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Re: Question about regaining copyright from a publisher

The chances are that the Springer copyright/release will be professional,
sufficient and adequate in so far as his ability to sell the second
edition to another publisher. At the point that the second publisher asks
to see the assignment/ release - if they do not deem it to be adequate and
need different language - chances are Springer will cooperate at no
additonal cost. Or - he can spend money on lawyering the release now.

Dick Gottlieb

----- Original Message ----- From: "Carole Pilkinton" <Carole.J.Pilkinton.10@nd.edu>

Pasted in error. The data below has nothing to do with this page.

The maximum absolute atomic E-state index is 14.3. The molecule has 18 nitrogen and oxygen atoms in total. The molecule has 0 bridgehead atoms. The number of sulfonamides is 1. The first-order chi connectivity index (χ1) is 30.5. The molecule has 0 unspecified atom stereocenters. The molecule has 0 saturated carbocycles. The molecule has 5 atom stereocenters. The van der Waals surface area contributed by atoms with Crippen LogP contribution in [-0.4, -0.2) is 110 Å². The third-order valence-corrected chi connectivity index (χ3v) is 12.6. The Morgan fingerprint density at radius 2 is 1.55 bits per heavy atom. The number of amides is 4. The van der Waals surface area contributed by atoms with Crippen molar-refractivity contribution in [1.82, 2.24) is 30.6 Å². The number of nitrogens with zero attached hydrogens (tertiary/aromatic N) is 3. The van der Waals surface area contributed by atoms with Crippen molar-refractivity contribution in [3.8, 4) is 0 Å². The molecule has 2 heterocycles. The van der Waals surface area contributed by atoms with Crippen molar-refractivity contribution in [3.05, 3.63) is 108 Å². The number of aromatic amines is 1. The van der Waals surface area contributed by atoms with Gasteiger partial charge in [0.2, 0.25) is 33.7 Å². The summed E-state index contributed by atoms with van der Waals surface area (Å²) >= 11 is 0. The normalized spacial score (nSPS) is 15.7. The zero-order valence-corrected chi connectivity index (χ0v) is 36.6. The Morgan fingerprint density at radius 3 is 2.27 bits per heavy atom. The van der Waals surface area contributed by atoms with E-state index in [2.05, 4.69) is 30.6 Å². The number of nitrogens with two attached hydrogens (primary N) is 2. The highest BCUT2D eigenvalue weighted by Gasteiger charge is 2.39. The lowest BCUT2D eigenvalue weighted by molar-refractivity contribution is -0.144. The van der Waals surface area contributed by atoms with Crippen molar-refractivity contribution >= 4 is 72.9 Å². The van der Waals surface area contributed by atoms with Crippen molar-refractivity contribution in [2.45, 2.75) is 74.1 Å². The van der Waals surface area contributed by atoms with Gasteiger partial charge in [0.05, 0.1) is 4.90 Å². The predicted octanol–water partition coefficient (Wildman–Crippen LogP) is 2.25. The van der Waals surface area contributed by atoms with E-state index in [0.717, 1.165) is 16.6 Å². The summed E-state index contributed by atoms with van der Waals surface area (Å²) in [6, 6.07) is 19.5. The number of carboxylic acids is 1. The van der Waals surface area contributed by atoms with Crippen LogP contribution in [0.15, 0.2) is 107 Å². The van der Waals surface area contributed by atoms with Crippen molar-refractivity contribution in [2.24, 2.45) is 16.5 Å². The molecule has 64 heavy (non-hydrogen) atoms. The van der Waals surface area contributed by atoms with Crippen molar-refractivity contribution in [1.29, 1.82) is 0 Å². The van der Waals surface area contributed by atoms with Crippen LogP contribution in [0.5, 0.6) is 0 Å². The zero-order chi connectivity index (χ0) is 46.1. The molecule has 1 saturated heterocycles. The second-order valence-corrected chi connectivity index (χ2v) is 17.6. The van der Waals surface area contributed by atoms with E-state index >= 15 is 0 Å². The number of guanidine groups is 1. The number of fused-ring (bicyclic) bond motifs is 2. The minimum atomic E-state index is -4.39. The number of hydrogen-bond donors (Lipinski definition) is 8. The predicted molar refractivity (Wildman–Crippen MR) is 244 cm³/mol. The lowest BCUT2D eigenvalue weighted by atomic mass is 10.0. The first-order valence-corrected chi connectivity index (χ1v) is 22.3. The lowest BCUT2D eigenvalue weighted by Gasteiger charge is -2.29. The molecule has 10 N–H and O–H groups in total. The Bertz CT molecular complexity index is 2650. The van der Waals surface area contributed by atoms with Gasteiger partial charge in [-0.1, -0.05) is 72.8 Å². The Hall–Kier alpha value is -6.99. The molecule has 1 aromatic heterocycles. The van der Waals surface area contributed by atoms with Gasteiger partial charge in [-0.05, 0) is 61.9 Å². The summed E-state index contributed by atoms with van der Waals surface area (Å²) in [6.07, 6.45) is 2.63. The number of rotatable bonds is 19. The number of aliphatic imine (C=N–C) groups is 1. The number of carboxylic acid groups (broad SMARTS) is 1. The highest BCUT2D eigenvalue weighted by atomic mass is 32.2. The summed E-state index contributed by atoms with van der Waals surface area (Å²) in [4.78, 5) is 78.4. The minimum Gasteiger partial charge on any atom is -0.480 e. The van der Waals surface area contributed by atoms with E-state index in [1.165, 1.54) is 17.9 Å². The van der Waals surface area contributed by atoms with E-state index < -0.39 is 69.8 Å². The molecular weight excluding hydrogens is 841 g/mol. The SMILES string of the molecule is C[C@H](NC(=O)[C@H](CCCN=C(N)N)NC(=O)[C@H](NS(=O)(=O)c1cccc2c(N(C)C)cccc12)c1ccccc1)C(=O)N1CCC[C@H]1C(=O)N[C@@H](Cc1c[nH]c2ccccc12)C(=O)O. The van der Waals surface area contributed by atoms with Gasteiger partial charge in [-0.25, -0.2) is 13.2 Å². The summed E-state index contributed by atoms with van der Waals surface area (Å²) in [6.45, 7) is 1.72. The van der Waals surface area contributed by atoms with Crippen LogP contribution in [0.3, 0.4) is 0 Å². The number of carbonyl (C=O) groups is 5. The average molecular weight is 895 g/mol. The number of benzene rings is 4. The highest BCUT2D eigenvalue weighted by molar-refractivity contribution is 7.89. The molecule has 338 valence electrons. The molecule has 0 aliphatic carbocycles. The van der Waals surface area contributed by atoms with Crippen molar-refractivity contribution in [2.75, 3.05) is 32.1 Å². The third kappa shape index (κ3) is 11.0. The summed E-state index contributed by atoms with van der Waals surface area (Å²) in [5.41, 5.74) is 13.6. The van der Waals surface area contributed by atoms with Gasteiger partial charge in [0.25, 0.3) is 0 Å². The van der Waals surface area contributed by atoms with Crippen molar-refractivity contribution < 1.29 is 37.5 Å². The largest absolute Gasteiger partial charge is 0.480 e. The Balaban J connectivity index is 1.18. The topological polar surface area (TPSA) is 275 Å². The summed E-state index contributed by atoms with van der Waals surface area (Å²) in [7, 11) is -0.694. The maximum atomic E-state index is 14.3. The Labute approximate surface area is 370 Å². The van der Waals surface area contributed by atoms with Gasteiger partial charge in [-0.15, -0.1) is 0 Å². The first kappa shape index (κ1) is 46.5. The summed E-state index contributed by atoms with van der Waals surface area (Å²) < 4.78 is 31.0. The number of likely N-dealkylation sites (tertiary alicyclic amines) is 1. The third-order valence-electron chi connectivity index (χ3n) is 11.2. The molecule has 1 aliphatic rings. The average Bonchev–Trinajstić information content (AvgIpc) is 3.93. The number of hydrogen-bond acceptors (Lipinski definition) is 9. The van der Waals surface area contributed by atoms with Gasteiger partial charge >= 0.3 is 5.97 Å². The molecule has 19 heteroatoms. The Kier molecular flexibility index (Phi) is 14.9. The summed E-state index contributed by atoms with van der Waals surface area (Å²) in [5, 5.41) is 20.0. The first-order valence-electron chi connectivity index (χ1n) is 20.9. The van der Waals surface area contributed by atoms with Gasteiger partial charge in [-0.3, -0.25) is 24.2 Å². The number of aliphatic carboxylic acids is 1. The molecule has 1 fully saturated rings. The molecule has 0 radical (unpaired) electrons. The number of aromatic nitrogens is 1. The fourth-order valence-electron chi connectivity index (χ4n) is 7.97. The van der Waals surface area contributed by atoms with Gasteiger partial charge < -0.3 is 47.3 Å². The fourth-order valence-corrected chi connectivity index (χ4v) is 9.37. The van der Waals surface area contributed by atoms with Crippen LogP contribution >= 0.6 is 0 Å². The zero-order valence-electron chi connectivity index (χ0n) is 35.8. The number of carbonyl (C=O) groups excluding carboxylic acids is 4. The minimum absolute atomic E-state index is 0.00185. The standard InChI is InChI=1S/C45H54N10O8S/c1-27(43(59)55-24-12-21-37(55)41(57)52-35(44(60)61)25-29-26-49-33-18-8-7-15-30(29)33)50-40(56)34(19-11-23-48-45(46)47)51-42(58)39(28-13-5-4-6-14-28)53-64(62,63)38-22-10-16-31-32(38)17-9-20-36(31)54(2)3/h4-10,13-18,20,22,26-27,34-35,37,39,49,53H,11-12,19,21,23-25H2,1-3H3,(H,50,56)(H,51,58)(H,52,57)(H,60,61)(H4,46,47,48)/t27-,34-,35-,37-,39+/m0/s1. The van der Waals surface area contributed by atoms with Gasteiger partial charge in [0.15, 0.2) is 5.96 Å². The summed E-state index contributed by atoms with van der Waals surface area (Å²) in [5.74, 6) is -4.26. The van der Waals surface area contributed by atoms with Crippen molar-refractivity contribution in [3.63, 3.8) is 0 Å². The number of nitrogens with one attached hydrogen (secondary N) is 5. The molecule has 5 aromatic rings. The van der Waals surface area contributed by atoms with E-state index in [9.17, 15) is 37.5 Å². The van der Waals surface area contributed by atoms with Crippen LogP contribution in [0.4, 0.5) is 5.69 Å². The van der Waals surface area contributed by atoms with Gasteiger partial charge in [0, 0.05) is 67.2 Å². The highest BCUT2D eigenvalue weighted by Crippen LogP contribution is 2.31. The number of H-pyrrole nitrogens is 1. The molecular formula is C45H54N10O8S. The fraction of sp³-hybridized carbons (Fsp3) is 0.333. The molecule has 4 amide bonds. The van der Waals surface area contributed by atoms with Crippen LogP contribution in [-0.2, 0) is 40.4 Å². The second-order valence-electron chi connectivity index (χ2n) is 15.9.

To: "liblicense" <liblicense-l@lists.yale.edu>
Sent: Thursday, November 10, 2005 8:53 PM
Subject: Question about regaining copyright from a publisher

I'm hoping that this question isn't too far off topic, and that some of
the more copyright savvy can offer advice. A faculty member at my
university had an undergrad textbook published six years ago by a
subsidiary of Springer-Verlag. The publisher has decided not to issue a
second edition, and they have offered (by email) to transfer copyright
rights back to him. He is asking about language that could be used to
convey that transfer clearly so that he could update and republish
elsewhere. I did find a few things (at U Texas) that looked like good
boilerplate, but is it the case that he actually needs legal advice, or
is it just enough to get a clear statement in writing? Thanks for any
suggestions you may have,

Carole Pilkinton
Electronic Resources Librarian
University of Notre Dame
Notre Dame IN 46556